Tunnel Diode - Basics, Operation, VI Characteristics, Equivalent Circuit

Tunnel Diode: Basics, Operation, VI Characteristics

In this post let us discuss about one of the special diode named as tunnel diode. Before that let us understand about the positive resistance and negative resistance region..

What is meant by positive resistance and negative resistance?
If the current flowing through the device/circuit increases when the voltage applied across it increased, then it is called as the device has positive resistance.
If the current flowing through the device/circuit decreases as the voltage applied across it increased, then it is called as the device has negative resistance.

Tunnel Diode - Definition:

A tunnel diode is a special type of PN junction diode that shows the negative resistance between two values of forward voltage (ie, between peak point voltage and valley point voltage).

Tunnel Diode Basics:

The tunnel diode was first introduced by Leo Esaki in 1958. Its characteristics are completely different from the PN junction diode. The symbol of tunnel diode is shown below.tunnel_Diode_SymbolBasically the tunnel diode is a normal PN junction diode with heavy doping (adding impurity) of P type and N type semiconductor materials.

  • Approximately a tunnel diode is doped 1000 times as heavily as a normal diode.
  • Due to this, large number of majority carriers are available in the semiconductor layers.
  • As a result, in tunnel diode the depletion layer is very narrow (The initial recombination is occurred using carriers near to junction itself).
  • Compare to normal PN junction, the depletion layer of tunnel diode is 100 times narrower.
  • The width of depletion layer will be of the order of 10-6cm.
  • Most frequently germanium and gallium arsenide are used to make tunnel diodes.
  • The ratio IP/IV is the major factor for tunnel diode applications.
  • For germanium, it is typically 10-1, while for gallium arsenide, it is closer to 20-1.
  • The IP value will be from few microamperes to several hundred amperes. But the VP is limited around to 600mV.
  • So if we provide improper voltage even from the internal battery of 1.5V will destroy the diode. (shortly we will see about the IV, IP).

The tunnel diodes (operating in negative resistance region) are used in high speed applications such as in computers, oscillators, switching networks, pulse generators, and amplifiers where switching times are in the order of nanoseconds.

Tunnel Diode Equivalent Circuit:

The equivalent circuit of the tunnel diode is shown below. tunnel_diode_Equivalent_CircuitLs is mainly due to terminal leads.
Rs is due to ohmic contact at lead-semiconductor junction, semiconductor materials and due to leads.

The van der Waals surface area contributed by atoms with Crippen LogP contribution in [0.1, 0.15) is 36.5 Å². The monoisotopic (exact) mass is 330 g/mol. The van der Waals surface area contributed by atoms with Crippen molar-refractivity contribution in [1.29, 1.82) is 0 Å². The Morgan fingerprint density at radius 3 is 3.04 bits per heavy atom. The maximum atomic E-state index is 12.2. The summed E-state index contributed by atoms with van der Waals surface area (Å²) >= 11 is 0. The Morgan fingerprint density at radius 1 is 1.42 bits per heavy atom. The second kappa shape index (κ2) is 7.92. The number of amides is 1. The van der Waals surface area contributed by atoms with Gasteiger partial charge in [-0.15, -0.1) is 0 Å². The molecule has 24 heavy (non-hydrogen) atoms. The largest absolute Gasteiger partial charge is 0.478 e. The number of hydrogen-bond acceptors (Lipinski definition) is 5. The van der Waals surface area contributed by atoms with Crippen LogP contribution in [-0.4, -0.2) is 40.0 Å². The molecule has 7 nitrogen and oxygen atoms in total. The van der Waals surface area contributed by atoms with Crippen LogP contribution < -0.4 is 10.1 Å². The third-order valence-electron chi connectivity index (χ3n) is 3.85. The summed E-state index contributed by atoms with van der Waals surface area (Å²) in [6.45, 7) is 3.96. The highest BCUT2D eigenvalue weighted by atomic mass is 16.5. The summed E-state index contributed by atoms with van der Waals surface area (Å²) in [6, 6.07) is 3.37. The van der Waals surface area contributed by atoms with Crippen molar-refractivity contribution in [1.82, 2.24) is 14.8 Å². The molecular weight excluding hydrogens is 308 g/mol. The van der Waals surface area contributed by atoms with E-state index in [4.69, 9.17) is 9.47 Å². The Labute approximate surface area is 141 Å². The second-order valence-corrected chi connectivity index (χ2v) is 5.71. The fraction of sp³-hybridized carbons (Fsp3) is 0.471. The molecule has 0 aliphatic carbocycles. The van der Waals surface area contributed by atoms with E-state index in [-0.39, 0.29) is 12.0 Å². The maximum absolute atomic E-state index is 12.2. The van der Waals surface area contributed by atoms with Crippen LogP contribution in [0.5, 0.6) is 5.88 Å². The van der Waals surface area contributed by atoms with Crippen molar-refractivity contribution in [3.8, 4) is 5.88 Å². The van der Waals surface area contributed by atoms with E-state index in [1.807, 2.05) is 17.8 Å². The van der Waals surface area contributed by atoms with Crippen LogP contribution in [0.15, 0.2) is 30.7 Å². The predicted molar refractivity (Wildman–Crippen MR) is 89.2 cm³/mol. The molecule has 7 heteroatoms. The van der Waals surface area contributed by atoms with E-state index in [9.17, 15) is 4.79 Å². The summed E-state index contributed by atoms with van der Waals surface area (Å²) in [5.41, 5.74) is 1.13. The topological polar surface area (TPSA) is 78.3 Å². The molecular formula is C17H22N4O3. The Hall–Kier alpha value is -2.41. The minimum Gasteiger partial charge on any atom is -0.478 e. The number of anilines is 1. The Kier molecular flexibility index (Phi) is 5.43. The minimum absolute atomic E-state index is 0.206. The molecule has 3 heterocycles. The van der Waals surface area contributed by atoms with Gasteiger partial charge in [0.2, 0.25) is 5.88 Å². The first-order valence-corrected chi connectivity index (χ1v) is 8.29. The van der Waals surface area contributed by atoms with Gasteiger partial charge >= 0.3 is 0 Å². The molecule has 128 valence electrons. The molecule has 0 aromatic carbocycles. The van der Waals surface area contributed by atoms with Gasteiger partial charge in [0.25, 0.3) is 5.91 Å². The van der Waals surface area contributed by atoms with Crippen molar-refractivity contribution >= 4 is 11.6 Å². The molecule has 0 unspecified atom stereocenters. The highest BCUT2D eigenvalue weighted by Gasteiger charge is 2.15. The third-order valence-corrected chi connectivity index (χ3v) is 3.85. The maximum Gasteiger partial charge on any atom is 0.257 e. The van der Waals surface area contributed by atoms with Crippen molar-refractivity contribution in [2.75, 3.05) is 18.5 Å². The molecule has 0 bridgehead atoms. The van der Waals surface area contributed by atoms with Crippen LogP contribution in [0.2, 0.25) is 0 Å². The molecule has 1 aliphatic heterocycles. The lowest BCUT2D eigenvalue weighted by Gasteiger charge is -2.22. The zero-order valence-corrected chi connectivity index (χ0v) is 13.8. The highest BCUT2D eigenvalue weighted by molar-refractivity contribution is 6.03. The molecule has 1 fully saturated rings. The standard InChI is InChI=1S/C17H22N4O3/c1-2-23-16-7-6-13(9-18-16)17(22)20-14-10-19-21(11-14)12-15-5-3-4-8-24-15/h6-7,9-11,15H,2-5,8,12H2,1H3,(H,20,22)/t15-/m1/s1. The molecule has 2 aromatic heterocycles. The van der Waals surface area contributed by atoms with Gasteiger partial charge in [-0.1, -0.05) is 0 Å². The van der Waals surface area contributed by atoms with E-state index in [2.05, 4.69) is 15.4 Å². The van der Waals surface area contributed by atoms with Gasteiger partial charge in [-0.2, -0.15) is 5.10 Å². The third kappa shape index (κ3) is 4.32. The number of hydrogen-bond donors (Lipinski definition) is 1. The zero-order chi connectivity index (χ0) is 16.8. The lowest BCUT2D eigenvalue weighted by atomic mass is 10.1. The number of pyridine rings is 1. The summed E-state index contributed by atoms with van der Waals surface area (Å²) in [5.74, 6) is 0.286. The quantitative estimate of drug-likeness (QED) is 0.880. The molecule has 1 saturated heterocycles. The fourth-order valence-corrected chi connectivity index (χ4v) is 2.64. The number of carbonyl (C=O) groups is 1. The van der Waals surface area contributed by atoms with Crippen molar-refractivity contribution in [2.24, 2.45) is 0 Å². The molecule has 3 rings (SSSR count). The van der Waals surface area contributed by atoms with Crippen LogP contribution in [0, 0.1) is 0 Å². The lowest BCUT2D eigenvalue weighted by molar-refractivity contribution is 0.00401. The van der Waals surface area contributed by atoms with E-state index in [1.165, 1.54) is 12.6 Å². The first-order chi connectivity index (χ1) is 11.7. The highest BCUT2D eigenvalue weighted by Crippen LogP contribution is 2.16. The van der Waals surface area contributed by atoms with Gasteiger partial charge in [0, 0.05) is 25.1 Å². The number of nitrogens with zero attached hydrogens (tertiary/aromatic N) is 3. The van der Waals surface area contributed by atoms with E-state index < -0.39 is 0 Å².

Cj = Junction diffusion capacitance
Rn = Negative resistance of the region.

Tunnel Diode VI Characteristics:


  • As the forward voltage starts to increase, the diode current raises rapidly due to tunnel effect.
  • After the point VP, the tunnel effect is reduced and current flow starts to decrease even though increase in voltage( ie negative resistance region).
  • After the point VV, the tunnel diode behaves as a normal diode.
  • When the forward voltage applied across the tunnel diode increased from zero, electrons from n- region tunnel through the potential barrier to the p- region.
  • When the forward voltage (VP) increases, the diode current increases till the peak-point (IP). (ie, positive resistance)
  • When voltage increased beyond VP, the diode current decreases till valley point (VV). The tunnel diode exhibits negative resistance from VP to VV.
  • When the forward voltage increased beyond valley point, the tunnel diode behaves as a normal diode( exhibiting positive resistance).

Now let us understand how this is happening.

  • In tunnel diode, the heavy doping provides large number of majority carrier, which leads to much drift activity in p and n regions.
  • Due to this many valence electrons have their energy levels closer to the conduction region.
  • So applying a very small forward voltage will cause the diode in conduction.
    The process of the electrons in the valence energy band moves to conduction band with little or no applied voltage is known as tunneling. (the valence electrons tunnel through the forbidden energy band)

Tunnel Diode Applications:

  1. It is used as an ultra-high speed switch with switching speed of the order of nano second or pico seconds.
  2. As logic memory storage device.
  3. As microwave oscillator.
  4. In relaxation oscillator circuit.
  5. As an amplifier.

Tunnel Diode Advantages:

  1. Low noise
  2. Low input power
  3. Easy of operation
  4. High speed
  5. Low cost
  6. Environmental Immunity

Tunnel Diode Disadvantages:

  1. Voltage range over which it can be operated is 1V or less.
  2. Since it is a two terminal device there is no isolation between the input and output circuit.

Necessary Condition for Tunneling:

Two condition to be satisfied for tunneling phenomenon takes place:

  1. The effective depletion region width near the junction must be small, of the order of 3A° by heavy doping
  2. There must be equivalent empty energy states on the p-side corresponding to energy levels of electrons on the n-side, for these electrons to tunnel from n-side to p-side.

Do we miss any points about tunnel diode?

Read More:

Difference between Schottky Diode and PN Junction Diode  
Difference between star and delta connections in Electric Circuits 
Difference between LED and LCD 
Difference Between Mechanical and Electronic Commutator

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